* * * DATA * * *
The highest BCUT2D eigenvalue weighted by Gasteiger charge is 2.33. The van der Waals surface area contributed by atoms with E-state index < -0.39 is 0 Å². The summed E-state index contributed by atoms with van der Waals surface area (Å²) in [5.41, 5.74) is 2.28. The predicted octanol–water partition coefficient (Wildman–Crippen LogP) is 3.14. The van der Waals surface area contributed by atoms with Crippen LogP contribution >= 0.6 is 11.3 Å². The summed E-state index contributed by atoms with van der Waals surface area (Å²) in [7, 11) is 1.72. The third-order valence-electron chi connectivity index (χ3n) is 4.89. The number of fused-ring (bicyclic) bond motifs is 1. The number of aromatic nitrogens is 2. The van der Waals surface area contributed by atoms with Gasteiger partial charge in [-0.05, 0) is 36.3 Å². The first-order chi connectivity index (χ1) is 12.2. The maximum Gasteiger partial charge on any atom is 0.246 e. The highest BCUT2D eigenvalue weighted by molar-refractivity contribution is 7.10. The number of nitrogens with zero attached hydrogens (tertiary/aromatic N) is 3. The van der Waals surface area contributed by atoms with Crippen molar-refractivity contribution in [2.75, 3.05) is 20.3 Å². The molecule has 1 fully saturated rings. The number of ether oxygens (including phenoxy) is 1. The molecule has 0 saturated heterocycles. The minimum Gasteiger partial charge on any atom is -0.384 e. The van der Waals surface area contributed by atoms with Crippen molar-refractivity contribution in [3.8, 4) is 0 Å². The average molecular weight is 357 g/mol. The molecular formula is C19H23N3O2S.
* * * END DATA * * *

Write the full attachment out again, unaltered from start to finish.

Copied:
The highest BCUT2D eigenvalue weighted by Gasteiger charge is 2.33. The van der Waals surface area contributed by atoms with E-state index < -0.39 is 0 Å². The summed E-state index contributed by atoms with van der Waals surface area (Å²) in [5.41, 5.74) is 2.28. The predicted octanol–water partition coefficient (Wildman–Crippen LogP) is 3.14. The van der Waals surface area contributed by atoms with Crippen LogP contribution >= 0.6 is 11.3 Å². The summed E-state index contributed by atoms with van der Waals surface area (Å²) in [7, 11) is 1.72. The third-order valence-electron chi connectivity index (χ3n) is 4.89. The number of fused-ring (bicyclic) bond motifs is 1. The number of aromatic nitrogens is 2. The van der Waals surface area contributed by atoms with Gasteiger partial charge in [-0.05, 0) is 36.3 Å². The first-order chi connectivity index (χ1) is 12.2. The maximum Gasteiger partial charge on any atom is 0.246 e. The highest BCUT2D eigenvalue weighted by molar-refractivity contribution is 7.10. The number of nitrogens with zero attached hydrogens (tertiary/aromatic N) is 3. The van der Waals surface area contributed by atoms with Crippen molar-refractivity contribution in [2.75, 3.05) is 20.3 Å². The molecule has 1 fully saturated rings. The number of ether oxygens (including phenoxy) is 1. The molecule has 0 saturated heterocycles. The minimum Gasteiger partial charge on any atom is -0.384 e. The van der Waals surface area contributed by atoms with Crippen molar-refractivity contribution in [3.8, 4) is 0 Å². The average molecular weight is 357 g/mol. The molecular formula is C19H23N3O2S.